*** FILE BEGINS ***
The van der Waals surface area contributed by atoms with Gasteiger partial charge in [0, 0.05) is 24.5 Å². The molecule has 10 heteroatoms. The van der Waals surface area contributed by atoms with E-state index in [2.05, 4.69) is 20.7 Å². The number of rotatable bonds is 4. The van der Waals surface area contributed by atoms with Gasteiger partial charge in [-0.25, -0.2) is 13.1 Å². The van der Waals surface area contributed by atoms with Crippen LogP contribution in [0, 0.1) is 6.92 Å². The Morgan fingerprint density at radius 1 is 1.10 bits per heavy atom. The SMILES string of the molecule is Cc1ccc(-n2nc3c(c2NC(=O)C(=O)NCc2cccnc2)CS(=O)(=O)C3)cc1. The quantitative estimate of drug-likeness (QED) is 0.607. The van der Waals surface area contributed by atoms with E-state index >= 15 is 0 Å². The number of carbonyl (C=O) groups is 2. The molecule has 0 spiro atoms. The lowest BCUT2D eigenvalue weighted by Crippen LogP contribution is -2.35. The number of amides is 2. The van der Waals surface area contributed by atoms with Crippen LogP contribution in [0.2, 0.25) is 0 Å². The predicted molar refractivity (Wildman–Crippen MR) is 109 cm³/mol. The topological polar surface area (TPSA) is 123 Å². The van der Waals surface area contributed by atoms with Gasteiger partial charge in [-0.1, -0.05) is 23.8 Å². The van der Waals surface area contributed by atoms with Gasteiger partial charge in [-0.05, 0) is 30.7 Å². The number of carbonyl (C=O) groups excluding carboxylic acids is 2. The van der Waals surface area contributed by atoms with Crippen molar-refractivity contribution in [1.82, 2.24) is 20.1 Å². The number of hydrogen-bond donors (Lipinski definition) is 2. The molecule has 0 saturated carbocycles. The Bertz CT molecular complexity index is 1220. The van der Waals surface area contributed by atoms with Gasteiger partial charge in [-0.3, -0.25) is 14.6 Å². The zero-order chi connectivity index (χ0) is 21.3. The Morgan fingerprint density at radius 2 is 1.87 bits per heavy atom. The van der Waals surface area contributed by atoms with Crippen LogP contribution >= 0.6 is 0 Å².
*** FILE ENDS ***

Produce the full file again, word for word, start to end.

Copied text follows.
The van der Waals surface area contributed by atoms with Gasteiger partial charge in [0, 0.05) is 24.5 Å². The molecule has 10 heteroatoms. The van der Waals surface area contributed by atoms with E-state index in [2.05, 4.69) is 20.7 Å². The number of rotatable bonds is 4. The van der Waals surface area contributed by atoms with Gasteiger partial charge in [-0.25, -0.2) is 13.1 Å². The van der Waals surface area contributed by atoms with Crippen LogP contribution in [0, 0.1) is 6.92 Å². The Morgan fingerprint density at radius 1 is 1.10 bits per heavy atom. The SMILES string of the molecule is Cc1ccc(-n2nc3c(c2NC(=O)C(=O)NCc2cccnc2)CS(=O)(=O)C3)cc1. The quantitative estimate of drug-likeness (QED) is 0.607. The van der Waals surface area contributed by atoms with E-state index >= 15 is 0 Å². The number of carbonyl (C=O) groups is 2. The molecule has 0 spiro atoms. The lowest BCUT2D eigenvalue weighted by Crippen LogP contribution is -2.35. The number of amides is 2. The van der Waals surface area contributed by atoms with Crippen LogP contribution in [0.2, 0.25) is 0 Å². The predicted molar refractivity (Wildman–Crippen MR) is 109 cm³/mol. The topological polar surface area (TPSA) is 123 Å². The van der Waals surface area contributed by atoms with Gasteiger partial charge in [-0.1, -0.05) is 23.8 Å². The van der Waals surface area contributed by atoms with Gasteiger partial charge in [-0.05, 0) is 30.7 Å². The number of carbonyl (C=O) groups excluding carboxylic acids is 2. The van der Waals surface area contributed by atoms with Crippen molar-refractivity contribution in [1.82, 2.24) is 20.1 Å². The number of hydrogen-bond donors (Lipinski definition) is 2. The molecule has 0 saturated carbocycles. The Bertz CT molecular complexity index is 1220. The van der Waals surface area contributed by atoms with Gasteiger partial charge in [-0.3, -0.25) is 14.6 Å². The zero-order chi connectivity index (χ0) is 21.3. The Morgan fingerprint density at radius 2 is 1.87 bits per heavy atom. The van der Waals surface area contributed by atoms with Crippen LogP contribution >= 0.6 is 0 Å².